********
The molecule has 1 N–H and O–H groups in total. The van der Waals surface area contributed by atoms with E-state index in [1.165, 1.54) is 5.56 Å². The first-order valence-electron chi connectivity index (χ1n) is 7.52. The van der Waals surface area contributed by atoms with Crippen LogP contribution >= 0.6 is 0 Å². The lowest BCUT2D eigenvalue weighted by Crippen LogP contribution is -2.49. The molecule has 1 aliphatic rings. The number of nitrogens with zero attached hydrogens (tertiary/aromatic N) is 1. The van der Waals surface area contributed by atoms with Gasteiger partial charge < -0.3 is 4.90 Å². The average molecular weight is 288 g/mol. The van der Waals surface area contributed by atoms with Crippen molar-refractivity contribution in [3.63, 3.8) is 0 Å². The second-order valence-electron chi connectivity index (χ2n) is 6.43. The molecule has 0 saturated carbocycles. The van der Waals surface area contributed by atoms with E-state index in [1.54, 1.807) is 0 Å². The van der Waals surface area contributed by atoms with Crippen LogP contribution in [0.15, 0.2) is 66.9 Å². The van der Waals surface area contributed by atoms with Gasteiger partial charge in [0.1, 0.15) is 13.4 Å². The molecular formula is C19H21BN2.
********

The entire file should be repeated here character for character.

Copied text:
The molecule has 1 N–H and O–H groups in total. The van der Waals surface area contributed by atoms with E-state index in [1.165, 1.54) is 5.56 Å². The first-order valence-electron chi connectivity index (χ1n) is 7.52. The van der Waals surface area contributed by atoms with Crippen LogP contribution >= 0.6 is 0 Å². The lowest BCUT2D eigenvalue weighted by Crippen LogP contribution is -2.49. The molecule has 1 aliphatic rings. The number of nitrogens with zero attached hydrogens (tertiary/aromatic N) is 1. The van der Waals surface area contributed by atoms with Gasteiger partial charge < -0.3 is 4.90 Å². The average molecular weight is 288 g/mol. The van der Waals surface area contributed by atoms with Crippen molar-refractivity contribution in [3.63, 3.8) is 0 Å². The second-order valence-electron chi connectivity index (χ2n) is 6.43. The molecule has 0 saturated carbocycles. The van der Waals surface area contributed by atoms with E-state index in [1.54, 1.807) is 0 Å². The van der Waals surface area contributed by atoms with Crippen LogP contribution in [0.15, 0.2) is 66.9 Å². The van der Waals surface area contributed by atoms with Gasteiger partial charge in [0.1, 0.15) is 13.4 Å². The molecular formula is C19H21BN2.